ATLANTA – During his keynote address at a black-tie dinner here Saturday, U.S. Sen. John Edwards (search) voiced his support for adoptions by gay parents.
The North Carolina senator, one of nine Democrats seeking the party's presidential nomination, isn't the only one courting gay voters. Former Vermont Gov. Howard Dean (search) has touted a law he signed allowing civil unions for gays and lesbians. U.S. Sen. John Kerry of Massachusetts, a decorated Vietnam veteran, makes has said gays should be allowed to serve in the military.
Bill Clinton made history in 1992 by openly courting gay voters en route to the White House. Eleven years later, the courting of gay voters is under way like never before.
"In a crowded race or a close race, an energized and mobilized constituency can make a real difference," said Dave Noble, executive director of the National Stonewall Democrats (search), a group that promotes the agenda of gays within the party.
"Right now, we've got so many different candidates going after the community, and there's not one candidate the community has settled upon."
Exit polls from the 2000 presidential election showed that 4 percent of voters were gay and that close to three-quarters of them voted for Democrat Al Gore. In the 2004 Democratic primaries, their influence could prove pivotal, activists argue.
Several candidates for next year's race, including Edwards, have hired staff members to advise them on gay issues. U.S. Rep. Richard Gephardt of Missouri (search) has said his daughter, Chrissy, will be an ambassador to gay groups. She is a lesbian.
"The gay community has become one of the constituencies you have to meet to be a viable Democrat," said Steve Elmendorf, a top adviser to Gephardt's campaign.
That was clear during this month's Democratic debate in South Carolina. The nine candidates each touted their gay-rights credentials and universally condemned anti-sodomy laws as an invasion of privacy.
Six of the nine candidates have endorsed the idea of civil unions, though most won't go as far to say they support gay marriage.
Edwards spoke Saturday night in Atlanta at an event held by the Human Rights Campaign, the nation's largest gay-rights group. His speech also included calls for greater workplace protections and stepped-up efforts to find an AIDS vaccine.
"I was raised to believe in an America that embraces everybody," Edwards said.
When speaking of adoptions by gay parents, Edwards said, "In a world where far too many children are neglected or unwanted, we need to encourage responsible, loving adults to raise children, which is why I support the rights of gays and lesbians to adopt children."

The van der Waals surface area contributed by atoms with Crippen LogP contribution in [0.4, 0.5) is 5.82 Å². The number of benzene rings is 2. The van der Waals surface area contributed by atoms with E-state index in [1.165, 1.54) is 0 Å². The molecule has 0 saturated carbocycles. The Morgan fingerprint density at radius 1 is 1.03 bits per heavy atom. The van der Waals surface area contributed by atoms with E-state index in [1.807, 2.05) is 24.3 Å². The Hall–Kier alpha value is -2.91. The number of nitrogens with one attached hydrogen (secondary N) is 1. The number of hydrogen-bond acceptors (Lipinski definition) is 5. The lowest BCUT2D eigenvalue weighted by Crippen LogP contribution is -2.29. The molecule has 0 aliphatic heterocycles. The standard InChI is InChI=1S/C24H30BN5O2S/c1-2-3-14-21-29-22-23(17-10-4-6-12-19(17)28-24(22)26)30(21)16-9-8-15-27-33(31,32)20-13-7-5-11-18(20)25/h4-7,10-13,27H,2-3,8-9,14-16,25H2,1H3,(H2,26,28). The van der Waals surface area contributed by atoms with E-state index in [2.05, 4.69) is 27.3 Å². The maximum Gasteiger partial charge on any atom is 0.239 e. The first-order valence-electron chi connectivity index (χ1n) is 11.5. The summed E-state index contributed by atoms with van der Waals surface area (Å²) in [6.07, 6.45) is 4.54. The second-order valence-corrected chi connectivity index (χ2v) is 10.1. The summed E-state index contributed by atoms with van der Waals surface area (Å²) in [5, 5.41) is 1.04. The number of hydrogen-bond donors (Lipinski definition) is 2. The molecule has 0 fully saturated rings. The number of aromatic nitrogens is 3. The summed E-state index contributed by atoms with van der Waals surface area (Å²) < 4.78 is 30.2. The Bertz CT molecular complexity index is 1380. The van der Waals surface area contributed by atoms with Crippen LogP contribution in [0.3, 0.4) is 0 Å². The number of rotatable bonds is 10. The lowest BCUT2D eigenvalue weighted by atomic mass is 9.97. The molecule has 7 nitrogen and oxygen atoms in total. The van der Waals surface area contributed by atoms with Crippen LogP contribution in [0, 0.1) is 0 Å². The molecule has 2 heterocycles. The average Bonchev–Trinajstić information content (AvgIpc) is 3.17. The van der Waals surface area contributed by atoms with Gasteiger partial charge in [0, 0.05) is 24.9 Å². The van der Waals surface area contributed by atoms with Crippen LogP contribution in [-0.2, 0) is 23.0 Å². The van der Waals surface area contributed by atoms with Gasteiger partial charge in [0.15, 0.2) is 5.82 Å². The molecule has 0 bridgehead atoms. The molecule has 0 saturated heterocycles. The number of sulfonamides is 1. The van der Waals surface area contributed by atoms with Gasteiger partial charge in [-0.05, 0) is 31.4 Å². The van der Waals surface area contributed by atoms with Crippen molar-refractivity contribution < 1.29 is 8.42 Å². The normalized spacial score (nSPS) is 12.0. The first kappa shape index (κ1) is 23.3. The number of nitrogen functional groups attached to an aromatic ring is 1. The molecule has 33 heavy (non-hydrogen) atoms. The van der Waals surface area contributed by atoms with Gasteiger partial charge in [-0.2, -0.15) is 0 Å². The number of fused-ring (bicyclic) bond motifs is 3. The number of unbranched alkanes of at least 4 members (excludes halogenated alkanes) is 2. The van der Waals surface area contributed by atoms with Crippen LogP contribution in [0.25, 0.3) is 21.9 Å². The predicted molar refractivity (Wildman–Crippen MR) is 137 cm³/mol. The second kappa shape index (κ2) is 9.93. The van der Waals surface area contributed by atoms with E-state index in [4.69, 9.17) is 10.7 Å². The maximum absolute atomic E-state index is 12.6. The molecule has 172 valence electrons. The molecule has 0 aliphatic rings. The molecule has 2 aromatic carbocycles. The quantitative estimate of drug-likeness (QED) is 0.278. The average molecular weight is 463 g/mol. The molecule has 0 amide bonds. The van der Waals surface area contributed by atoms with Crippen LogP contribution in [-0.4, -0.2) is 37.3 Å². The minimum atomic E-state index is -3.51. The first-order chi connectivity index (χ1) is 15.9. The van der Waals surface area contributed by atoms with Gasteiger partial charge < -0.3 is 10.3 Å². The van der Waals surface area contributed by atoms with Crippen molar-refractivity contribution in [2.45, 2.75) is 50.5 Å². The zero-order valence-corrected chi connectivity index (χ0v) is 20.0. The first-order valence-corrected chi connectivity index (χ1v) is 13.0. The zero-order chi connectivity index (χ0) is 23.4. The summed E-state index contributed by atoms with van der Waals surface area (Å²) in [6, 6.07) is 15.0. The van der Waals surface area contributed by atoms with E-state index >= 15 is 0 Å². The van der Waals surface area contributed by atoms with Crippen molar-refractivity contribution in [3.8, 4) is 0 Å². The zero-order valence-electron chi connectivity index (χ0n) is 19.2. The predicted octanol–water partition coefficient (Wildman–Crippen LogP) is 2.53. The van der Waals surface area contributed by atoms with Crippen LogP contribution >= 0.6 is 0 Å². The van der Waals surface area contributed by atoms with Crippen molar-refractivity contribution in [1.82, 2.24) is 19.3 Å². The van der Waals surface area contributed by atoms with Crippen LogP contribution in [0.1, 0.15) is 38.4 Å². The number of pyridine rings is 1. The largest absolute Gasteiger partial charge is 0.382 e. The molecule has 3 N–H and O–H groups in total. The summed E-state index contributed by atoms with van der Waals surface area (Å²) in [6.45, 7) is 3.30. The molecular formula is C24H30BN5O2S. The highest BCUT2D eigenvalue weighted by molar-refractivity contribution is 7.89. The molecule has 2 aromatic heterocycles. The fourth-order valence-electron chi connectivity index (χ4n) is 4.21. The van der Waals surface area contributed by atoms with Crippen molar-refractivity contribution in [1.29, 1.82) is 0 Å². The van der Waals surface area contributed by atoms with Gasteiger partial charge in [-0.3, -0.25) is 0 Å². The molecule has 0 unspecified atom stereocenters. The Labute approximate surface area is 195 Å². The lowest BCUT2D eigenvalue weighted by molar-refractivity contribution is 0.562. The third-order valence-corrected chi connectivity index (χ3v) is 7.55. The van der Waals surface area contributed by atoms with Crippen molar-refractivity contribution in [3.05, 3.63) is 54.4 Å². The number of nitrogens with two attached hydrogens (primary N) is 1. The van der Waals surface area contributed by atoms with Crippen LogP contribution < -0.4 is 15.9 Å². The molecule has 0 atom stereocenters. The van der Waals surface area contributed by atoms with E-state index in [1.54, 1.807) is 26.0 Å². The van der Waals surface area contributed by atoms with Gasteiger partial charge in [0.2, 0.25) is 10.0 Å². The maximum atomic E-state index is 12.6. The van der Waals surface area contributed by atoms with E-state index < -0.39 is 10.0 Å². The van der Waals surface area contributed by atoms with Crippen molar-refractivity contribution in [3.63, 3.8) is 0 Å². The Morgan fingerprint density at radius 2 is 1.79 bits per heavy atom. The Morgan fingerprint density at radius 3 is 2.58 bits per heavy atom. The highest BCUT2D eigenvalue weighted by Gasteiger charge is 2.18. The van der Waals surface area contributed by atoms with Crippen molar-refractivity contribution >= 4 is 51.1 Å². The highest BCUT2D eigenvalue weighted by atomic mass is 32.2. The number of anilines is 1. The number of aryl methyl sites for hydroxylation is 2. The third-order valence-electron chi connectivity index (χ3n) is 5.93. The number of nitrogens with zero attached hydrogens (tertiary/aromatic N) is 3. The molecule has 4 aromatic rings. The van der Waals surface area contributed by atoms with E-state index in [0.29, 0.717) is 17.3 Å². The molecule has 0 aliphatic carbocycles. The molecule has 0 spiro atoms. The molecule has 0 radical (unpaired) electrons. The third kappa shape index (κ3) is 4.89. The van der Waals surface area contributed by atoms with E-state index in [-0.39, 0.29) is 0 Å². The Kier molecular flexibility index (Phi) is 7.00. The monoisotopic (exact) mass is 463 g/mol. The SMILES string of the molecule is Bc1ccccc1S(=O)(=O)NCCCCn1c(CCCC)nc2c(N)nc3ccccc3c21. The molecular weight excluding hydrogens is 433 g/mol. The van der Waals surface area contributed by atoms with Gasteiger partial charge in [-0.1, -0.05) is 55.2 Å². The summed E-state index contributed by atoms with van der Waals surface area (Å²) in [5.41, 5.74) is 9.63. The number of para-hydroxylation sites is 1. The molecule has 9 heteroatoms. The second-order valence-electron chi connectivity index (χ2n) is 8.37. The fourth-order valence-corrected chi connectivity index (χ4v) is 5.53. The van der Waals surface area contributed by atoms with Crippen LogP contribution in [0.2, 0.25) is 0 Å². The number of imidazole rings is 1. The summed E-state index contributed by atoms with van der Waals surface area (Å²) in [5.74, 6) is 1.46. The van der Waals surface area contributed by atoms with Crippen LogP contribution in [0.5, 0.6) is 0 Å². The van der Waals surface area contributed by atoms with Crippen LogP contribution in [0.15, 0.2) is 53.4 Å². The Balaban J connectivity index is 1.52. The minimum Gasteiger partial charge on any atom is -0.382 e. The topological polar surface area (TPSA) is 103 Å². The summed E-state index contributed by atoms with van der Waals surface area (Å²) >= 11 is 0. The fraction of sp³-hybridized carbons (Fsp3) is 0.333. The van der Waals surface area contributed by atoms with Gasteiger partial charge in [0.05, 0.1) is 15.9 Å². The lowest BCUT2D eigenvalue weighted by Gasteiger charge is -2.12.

Edwards did not explicitly address civil unions, though he apparently was referring to the subject when he said "not everyone of us will agree on every single issue."
During his 1998 Senate race, Edwards said he was opposed to gay marriage. Although he does not object to states' recognizing civil unions, he continues to have reservations about both gay marriage and civil unions, said Jennifer Palmieri, Edwards' campaign spokeswoman.
"It's an issue he thinks the country - and North Carolina - is not ready for," Palmieri said.
But his efforts to court the gay community could work against him in North Carolina, particularly if he ends up seeking re-election to the Senate in 2004.
If Edwards runs for the Senate, "you can sure this will be brought up," said Thad Beyle, a political science professor at the University of North Carolina at Chapel Hill.
"It gives some ammunition to people. I think it's probably less of a big deal that it used to be, but there are still people here who are uncomfortable with this. They see homosexuality as a sin."
In a similar vein, the Democratic presidential nominee risks losing some support among swing voters in the South, analysts say. But campaign strategists downplay that potential.
"It's overrated as a general election liability," said Elmendorf, the Gephardt adviser. "In 1992, Clinton got people past the notion that if you're pro-gay rights, it will kill you in the South."